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January 15, 2010

New Baltimore restaurant prices its menu in euros

MilanBar.jpg

 

Sam has started a storm of controversy over at Midnight Sun with his post on the new Milan Restaurant in Little Italy pricing its food and drink in euros as well as dollars.

I'm not going to weigh in here except to say I wonder if you could follow the exchange rate and watch for when your meal would be cheaper or more expensive. 

(Algerina Perna/Sun photographer)

Posted by Elizabeth Large at 9:50 AM | | Comments (22)
        

Comments

I'd just get out my Nexus One, and check the exchange rate. I have a currency converter, so it'd be a piece of cake.

Yes, I am that cheap.

Hmm...I wonder if they'd take ISK?

Don't pay in euros; they are charging a 1.50 exchange rate. Current spot rate is 1.4378.

Wouldn't they have to reprint their menus daily, if not more frequently?


an scheib=Cleatus' auto painter name

This is the most pretentious thing I have EVER heard.

Lucky for me, I have 100 euros at home from my last trip overseas. Might have to go test the waters and see if I can stir this up a little more....

You have to hand it to them for their creativity in thinking of ways to make the place seem authentic, but the confusion created and complaints they will receive will probably make it not worth the trouble.

I do like when restaurants/bars think outside of the box though. It's so easy to open a place and just do what everybody else does, but it takes real moxy (sp?) to gamble and do something different people are not used to.

showing prices in euros is not nearly as pretentious as describing something as "uber-swanky".

It doesn't matter what the current exchange rate is. What matters is what the exchange rate was when you exchanged your dollars for euros.

Unless, as Lissa pointed out, you can compare the real time exchange rate with the "exchange rate" on the menu. Then, when you find you have an advantage, you have to run out and exchange your dollars for euros and run back to the restaurant and order before they change the menu.

It's called "currency arbitrage."

Sure, Lee, trying something different is cool, but they also have to expect people will play with it. After all, what they probably want is the buzz more than the reality (man, sounds like me in college).

I'm used to dual pricing overseas. It is common in tourist-oriented shops in Iceland to have pricing in ISK and Euros, ISK and US dollars or even all three. When you give them your credit card, you tell them which currency to use (if you run in to this, always charge in the local currency, you'll pay less in fees).

It'd be more difficult in a restaurant, and are they really going to be prepared to do foreign currency credit card charges?

I don't know if they still do it or not, but when Grano opened in their original location they had their meals priced in both dollars and euros as well.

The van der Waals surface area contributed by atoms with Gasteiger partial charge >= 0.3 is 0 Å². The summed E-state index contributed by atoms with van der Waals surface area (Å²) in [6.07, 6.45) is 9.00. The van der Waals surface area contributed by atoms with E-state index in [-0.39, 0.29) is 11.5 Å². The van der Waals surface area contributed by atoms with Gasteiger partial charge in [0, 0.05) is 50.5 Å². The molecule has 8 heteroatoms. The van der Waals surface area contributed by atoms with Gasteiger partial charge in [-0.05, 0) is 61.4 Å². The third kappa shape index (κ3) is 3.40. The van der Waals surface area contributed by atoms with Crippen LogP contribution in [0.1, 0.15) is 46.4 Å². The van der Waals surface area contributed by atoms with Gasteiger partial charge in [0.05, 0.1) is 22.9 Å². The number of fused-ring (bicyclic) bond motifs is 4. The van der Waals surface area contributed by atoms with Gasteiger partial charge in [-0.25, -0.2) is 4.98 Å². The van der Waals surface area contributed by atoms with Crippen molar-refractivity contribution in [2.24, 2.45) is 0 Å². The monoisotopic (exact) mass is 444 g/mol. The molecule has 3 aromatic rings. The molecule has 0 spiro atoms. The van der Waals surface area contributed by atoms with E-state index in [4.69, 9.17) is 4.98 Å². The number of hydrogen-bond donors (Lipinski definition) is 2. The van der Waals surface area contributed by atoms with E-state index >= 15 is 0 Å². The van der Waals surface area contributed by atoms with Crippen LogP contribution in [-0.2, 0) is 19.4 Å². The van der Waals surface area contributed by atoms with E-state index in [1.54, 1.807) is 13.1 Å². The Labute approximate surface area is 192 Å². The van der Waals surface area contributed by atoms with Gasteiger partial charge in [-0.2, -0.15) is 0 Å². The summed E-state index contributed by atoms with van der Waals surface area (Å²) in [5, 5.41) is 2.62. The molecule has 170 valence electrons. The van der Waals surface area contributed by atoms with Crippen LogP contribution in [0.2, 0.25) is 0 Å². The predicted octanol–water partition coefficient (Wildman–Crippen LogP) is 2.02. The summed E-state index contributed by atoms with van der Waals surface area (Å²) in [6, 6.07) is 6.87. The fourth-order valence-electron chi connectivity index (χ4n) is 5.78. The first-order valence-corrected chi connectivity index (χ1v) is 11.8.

I don't know if they still do it or not, but when Grano opened in their original location they had their meals priced in both dollars and euros as well.

any publicity is good publicity....

any publicity is good publicity....

I'm guessing they don't still do it since no one has mentioned it, but I know when Grano first opened in their original location they too posted their prices in both dollars and euros.

First, the signs at the hardware store were written in Spanish, and now the prices at the Italian restaurant are expressed in Euros.

What is this...Russia?

Well, I'm blaming MSNBC for this. Once again, they are taking away my country.

Oh, RoCK ...

I think it was Gypsy Rose Lee who said, "You gotta' have a gimmick." The management probably couldn't care less if someone pays the check in Euros, rubles, grickles or pastulas. A whole clutch of restaurant-savvy folk are being reminded of Milan. Which is a lot more satisfying, from a PR point of view, than the phone call the poor publicist for Morton's had to make, explaining that the help wasn't locked out, they were simply laid off. Only suggestion for diners who actually do show up at Milan with Euros -- have some American greenbacks handy for the tip.

"I'd just get out my Nexus One, and check the exchange rate. I have a currency converter, so it'd be a piece of cake.

Yes, I am that cheap.

Hmm...I wonder if they'd take ISK?

Posted by: Lissa"
---

Was this post just to tell us that you have a nexus one

Stick around RAZR 4 lyfe. When the question is asked (and every question is asked at least once, here) Who has [name the weird software]? Lissa will be the first suspect

if only she read the whole post. sheesh.

What's a nexus one? I think I was born to late. I like RoCK's idea. A few decades pre-Bolshevik Russia. Of course, I would have needed to be on the tsar's team.

Icelandic currency? Didn't the Krona collapse? I would expect prices in Iceland now to be listed in euros, dollars and barter. That sweater will cost 35 euros, 50 dollars, or three fish and wheelbarrow full of bricks.

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About this blog
Richard Gorelick was appointed The Baltimore Sun's restaurant critic in September 2010. Before joining the paper staff fulltime, he contributed freelance criticism and features articles about food to area and regional publications. Along the way, he dispatched for short-distance trucking companies, shilled for cultural non-profits, and assisted in cognitive neurology research – never the subject, always the control.

He takes restaurants seriously but not himself, and his favorite restaurant is the one you love, too.
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